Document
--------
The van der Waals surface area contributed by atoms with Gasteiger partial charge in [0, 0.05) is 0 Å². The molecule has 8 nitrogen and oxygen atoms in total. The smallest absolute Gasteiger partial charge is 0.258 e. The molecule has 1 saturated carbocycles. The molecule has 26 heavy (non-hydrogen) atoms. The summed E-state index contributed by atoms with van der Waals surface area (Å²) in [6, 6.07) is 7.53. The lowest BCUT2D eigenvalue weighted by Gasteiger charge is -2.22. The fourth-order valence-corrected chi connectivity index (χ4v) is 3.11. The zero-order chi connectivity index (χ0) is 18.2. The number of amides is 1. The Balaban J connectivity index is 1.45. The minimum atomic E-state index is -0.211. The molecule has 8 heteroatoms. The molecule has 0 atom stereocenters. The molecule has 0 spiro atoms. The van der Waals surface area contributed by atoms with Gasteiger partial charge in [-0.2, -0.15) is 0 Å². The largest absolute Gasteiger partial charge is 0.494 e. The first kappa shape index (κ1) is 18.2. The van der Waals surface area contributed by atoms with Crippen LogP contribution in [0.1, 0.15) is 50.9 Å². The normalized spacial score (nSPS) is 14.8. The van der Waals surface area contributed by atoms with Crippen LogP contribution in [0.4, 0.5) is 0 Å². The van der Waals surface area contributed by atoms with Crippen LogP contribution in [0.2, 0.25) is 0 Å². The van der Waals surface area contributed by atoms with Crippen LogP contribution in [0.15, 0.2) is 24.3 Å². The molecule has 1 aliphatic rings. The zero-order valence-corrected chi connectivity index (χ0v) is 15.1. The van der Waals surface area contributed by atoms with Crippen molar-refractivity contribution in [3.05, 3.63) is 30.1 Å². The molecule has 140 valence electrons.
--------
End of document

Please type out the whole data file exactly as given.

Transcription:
The van der Waals surface area contributed by atoms with Gasteiger partial charge in [0, 0.05) is 0 Å². The molecule has 8 nitrogen and oxygen atoms in total. The smallest absolute Gasteiger partial charge is 0.258 e. The molecule has 1 saturated carbocycles. The molecule has 26 heavy (non-hydrogen) atoms. The summed E-state index contributed by atoms with van der Waals surface area (Å²) in [6, 6.07) is 7.53. The lowest BCUT2D eigenvalue weighted by Gasteiger charge is -2.22. The fourth-order valence-corrected chi connectivity index (χ4v) is 3.11. The zero-order chi connectivity index (χ0) is 18.2. The number of amides is 1. The Balaban J connectivity index is 1.45. The minimum atomic E-state index is -0.211. The molecule has 8 heteroatoms. The molecule has 0 atom stereocenters. The molecule has 0 spiro atoms. The van der Waals surface area contributed by atoms with Gasteiger partial charge in [-0.2, -0.15) is 0 Å². The largest absolute Gasteiger partial charge is 0.494 e. The first kappa shape index (κ1) is 18.2. The van der Waals surface area contributed by atoms with Crippen LogP contribution in [0.1, 0.15) is 50.9 Å². The normalized spacial score (nSPS) is 14.8. The van der Waals surface area contributed by atoms with Crippen LogP contribution in [0.4, 0.5) is 0 Å². The van der Waals surface area contributed by atoms with Crippen LogP contribution in [0.2, 0.25) is 0 Å². The van der Waals surface area contributed by atoms with Crippen LogP contribution in [0.15, 0.2) is 24.3 Å². The molecule has 1 aliphatic rings. The zero-order valence-corrected chi connectivity index (χ0v) is 15.1. The van der Waals surface area contributed by atoms with Crippen molar-refractivity contribution in [3.05, 3.63) is 30.1 Å². The molecule has 140 valence electrons.